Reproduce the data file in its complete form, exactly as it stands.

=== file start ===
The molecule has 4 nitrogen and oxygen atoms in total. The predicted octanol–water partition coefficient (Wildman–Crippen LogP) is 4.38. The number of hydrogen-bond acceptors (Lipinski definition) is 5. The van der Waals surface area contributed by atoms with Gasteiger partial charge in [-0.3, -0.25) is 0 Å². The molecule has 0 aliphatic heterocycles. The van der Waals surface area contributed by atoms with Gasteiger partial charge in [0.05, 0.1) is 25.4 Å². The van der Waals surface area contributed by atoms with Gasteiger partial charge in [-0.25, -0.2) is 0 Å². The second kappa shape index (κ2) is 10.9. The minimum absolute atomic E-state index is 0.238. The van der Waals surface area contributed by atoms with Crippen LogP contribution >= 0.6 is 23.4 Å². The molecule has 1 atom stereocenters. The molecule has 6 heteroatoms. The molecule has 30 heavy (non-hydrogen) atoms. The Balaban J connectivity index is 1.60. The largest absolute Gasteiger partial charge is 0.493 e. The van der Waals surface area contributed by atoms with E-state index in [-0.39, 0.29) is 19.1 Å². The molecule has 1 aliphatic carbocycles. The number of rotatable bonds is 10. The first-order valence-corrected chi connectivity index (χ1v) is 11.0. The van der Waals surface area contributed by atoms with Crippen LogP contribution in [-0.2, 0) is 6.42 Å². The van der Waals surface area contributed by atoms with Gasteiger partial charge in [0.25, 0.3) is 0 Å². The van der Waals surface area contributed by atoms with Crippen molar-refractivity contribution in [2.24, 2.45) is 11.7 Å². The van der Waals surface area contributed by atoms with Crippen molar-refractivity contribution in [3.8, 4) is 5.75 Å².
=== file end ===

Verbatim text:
The molecule has 4 nitrogen and oxygen atoms in total. The predicted octanol–water partition coefficient (Wildman–Crippen LogP) is 4.38. The number of hydrogen-bond acceptors (Lipinski definition) is 5. The van der Waals surface area contributed by atoms with Gasteiger partial charge in [-0.3, -0.25) is 0 Å². The molecule has 0 aliphatic heterocycles. The van der Waals surface area contributed by atoms with Gasteiger partial charge in [0.05, 0.1) is 25.4 Å². The van der Waals surface area contributed by atoms with Gasteiger partial charge in [-0.25, -0.2) is 0 Å². The second kappa shape index (κ2) is 10.9. The minimum absolute atomic E-state index is 0.238. The van der Waals surface area contributed by atoms with Crippen LogP contribution >= 0.6 is 23.4 Å². The molecule has 1 atom stereocenters. The molecule has 6 heteroatoms. The molecule has 30 heavy (non-hydrogen) atoms. The Balaban J connectivity index is 1.60. The largest absolute Gasteiger partial charge is 0.493 e. The van der Waals surface area contributed by atoms with E-state index in [-0.39, 0.29) is 19.1 Å². The molecule has 1 aliphatic carbocycles. The number of rotatable bonds is 10. The first-order valence-corrected chi connectivity index (χ1v) is 11.0. The van der Waals surface area contributed by atoms with Crippen LogP contribution in [-0.2, 0) is 6.42 Å². The van der Waals surface area contributed by atoms with Gasteiger partial charge in [0.25, 0.3) is 0 Å². The van der Waals surface area contributed by atoms with Crippen molar-refractivity contribution in [2.24, 2.45) is 11.7 Å². The van der Waals surface area contributed by atoms with Crippen molar-refractivity contribution in [3.8, 4) is 5.75 Å².